“God has sent us someone like that to show that it is indeed possible. ‘Look at me. I have no country, no home, no possessions, and no servants. I sleep on the ground. I don’t have a wife or children or fine residence, just earth and sky and one sorry cloak. And what do I lack? Am I not without sorrow, without fear? Am I not free? Have you even seen me fail to get what I want or get what I try to avoid? Have I ever blamed God or another human being? Have I ever yelled at anyone? Have you ever seen me with a sad face? How do I treat people whom you fear and stand in awe of? Do I not treat them as if they were slaves? As a matter of fact, whenever they see me, they treat me as their lord and master.’ This is the language of a Cynic, this is his character and this is his personality.”
Instead you think you can tell a Cynic by his satchel, his stick, and his jaws; by the way he wolfs down or stores away the food given to him, by the way he shouts abuses at passers-by or by his bare, broad shoulders. Do you see the way in which you propose to take this great endeavour on? Look in the mirror. Look at your shoulders, check out your back and thighs. You are about to enrol yourself in the Olympics, not in some poor, second-rate competition. If you lose at the Olympics, you can’t just leave. You are first disgraced in front of the whole world, not just people from your city or country. A casual contestant who thinks he can leave whenever he likes will be crushed, but not before he suffers thirst and heat and swallows a handful of sand.
Being a Cynic is not easy
So, think more carefully, know your limits, don’t go forward without the help of God. If he advises you, you will be a great man, but you will also suffer a great many blows. This is a part of a Cynic’s destiny: he must be beaten like a donkey and, when he is beaten, must love those who beat him as though they were his father or brother.
No, that’s not how you would react. If someone beats you, you’d cry publicly: “O Caesar, why do I suffer like this when you have brought peace to the world? Take me to the proconsul [governor and judge] at once.”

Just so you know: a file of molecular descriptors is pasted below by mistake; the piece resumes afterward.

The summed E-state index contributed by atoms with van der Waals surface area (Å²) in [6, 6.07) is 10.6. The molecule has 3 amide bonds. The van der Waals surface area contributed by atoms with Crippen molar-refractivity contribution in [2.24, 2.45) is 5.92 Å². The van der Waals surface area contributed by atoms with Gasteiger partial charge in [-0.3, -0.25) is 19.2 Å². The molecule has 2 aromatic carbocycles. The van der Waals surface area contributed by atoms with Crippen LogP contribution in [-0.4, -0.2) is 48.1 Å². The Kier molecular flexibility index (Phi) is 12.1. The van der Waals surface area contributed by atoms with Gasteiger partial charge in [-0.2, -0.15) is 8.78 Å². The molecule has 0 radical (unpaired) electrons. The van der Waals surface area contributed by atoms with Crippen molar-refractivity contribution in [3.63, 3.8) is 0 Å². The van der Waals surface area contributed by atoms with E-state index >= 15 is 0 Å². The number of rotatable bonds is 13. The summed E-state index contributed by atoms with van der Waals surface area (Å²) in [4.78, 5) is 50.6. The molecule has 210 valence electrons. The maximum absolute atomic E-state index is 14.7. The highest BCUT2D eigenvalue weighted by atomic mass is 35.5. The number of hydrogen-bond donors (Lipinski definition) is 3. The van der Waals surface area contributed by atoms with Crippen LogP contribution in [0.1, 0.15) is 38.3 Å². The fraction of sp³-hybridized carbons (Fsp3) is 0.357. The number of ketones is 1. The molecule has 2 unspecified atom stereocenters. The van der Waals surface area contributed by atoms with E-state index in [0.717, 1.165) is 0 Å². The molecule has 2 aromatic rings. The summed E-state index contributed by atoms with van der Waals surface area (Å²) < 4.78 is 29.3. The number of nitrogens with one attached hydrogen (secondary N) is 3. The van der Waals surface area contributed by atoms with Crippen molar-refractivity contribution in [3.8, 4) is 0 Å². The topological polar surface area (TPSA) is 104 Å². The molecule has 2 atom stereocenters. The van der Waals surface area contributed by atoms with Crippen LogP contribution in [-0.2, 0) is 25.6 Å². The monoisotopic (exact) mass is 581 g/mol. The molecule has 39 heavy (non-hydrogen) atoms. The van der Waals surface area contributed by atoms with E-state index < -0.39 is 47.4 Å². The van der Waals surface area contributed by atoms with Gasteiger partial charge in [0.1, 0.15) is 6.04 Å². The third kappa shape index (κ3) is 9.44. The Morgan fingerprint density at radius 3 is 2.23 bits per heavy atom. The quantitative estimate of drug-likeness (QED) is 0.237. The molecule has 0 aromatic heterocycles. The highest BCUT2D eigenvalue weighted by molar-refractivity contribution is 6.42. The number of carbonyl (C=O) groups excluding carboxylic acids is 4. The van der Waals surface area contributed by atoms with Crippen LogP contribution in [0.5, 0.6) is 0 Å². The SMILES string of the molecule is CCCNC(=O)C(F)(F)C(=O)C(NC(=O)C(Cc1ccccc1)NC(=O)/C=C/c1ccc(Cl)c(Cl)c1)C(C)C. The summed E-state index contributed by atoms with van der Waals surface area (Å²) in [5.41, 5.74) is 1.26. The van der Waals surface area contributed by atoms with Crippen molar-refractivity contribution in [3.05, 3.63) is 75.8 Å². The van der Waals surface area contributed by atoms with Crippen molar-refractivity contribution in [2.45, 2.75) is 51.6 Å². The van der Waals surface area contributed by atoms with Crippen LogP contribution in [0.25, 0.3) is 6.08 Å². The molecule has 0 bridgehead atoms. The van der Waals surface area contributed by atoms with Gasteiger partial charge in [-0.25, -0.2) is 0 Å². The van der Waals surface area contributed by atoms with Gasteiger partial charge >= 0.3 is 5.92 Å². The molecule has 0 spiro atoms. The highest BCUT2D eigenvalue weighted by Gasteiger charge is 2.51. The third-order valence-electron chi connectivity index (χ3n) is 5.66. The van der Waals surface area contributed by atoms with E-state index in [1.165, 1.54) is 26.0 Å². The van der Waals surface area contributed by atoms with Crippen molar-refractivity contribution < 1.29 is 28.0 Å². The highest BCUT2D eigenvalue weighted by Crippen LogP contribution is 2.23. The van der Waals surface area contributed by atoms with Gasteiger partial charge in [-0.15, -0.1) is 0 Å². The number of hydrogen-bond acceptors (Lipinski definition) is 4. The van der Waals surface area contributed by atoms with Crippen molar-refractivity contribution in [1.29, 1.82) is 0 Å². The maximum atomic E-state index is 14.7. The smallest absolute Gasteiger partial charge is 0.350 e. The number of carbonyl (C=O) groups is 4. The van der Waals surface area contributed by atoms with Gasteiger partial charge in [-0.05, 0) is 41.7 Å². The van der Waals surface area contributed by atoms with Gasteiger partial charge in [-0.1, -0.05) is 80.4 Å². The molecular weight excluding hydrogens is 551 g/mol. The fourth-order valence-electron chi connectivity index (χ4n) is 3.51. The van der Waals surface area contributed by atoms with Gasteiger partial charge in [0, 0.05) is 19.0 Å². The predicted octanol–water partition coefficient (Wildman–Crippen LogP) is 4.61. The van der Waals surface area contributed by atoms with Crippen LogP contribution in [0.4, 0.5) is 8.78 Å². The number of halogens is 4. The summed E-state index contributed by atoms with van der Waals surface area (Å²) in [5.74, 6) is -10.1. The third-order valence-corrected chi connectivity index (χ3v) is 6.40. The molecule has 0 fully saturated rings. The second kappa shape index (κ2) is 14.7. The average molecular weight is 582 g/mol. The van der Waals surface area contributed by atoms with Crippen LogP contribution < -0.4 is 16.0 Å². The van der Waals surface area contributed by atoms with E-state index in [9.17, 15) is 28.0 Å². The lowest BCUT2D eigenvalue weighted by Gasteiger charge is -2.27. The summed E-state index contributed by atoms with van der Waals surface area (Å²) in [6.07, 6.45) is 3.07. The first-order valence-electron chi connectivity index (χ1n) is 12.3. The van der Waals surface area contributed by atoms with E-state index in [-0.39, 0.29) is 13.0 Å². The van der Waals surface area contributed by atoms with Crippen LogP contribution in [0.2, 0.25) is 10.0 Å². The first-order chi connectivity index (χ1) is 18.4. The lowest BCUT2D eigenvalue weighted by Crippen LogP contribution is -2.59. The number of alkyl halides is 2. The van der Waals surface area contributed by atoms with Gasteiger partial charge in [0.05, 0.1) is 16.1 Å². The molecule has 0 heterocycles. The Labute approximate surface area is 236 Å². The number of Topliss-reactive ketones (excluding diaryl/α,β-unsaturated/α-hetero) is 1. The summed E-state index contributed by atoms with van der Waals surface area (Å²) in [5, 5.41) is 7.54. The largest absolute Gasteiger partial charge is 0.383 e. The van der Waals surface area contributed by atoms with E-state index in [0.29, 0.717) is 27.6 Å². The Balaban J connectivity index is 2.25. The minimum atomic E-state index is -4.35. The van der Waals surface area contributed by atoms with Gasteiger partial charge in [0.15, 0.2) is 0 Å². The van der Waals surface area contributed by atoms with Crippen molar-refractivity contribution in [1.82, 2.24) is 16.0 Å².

What is Caesar to a Cynic? What is the proconsul? What is anyone else except God who sent him here and whose mission he serves? He doesn’t call upon anyone else. He is confident that, if he faces hardship, it is God who put him through it to train him. Heracles, when he was trained by Eurystheus, did not consider himself miserable but performed all labours required of him. Should we expect a Cynic, who argues that he takes orders from God who is his trainer, to hesitate or complain?
Listen what Diogenes said, when he had a fever, to those passing by. “Fools, where are you going in a hurry? You are going a long way to watch the battles or to watch the downfall of athletes in the Olympics. Don’t you want to see the battle between a man and his illness?” He positively prides himself in facing difficult situations and thinks of himself as a worthy spectacle to those who pass by him. Such a man will not accuse the god who chose him and sent him here of treating him unfairly. What would he accuse God of? That he is so dignified? What would his charge be? That his virtue shines brightly?
What does Diogenes say about poverty, death, and pain? How does he compare his happiness with that of a Persian King? Or, rather, he thinks that there’s no comparison. After all, where you find restlessness, grief, fear, disappointed desires, failed aversions, jealousy and envy, there happiness cannot enter. When your judgments are false, these passions will naturally follow.
You must be a Cynic to be worthy of a Cynic’s friendship
The same young man asked: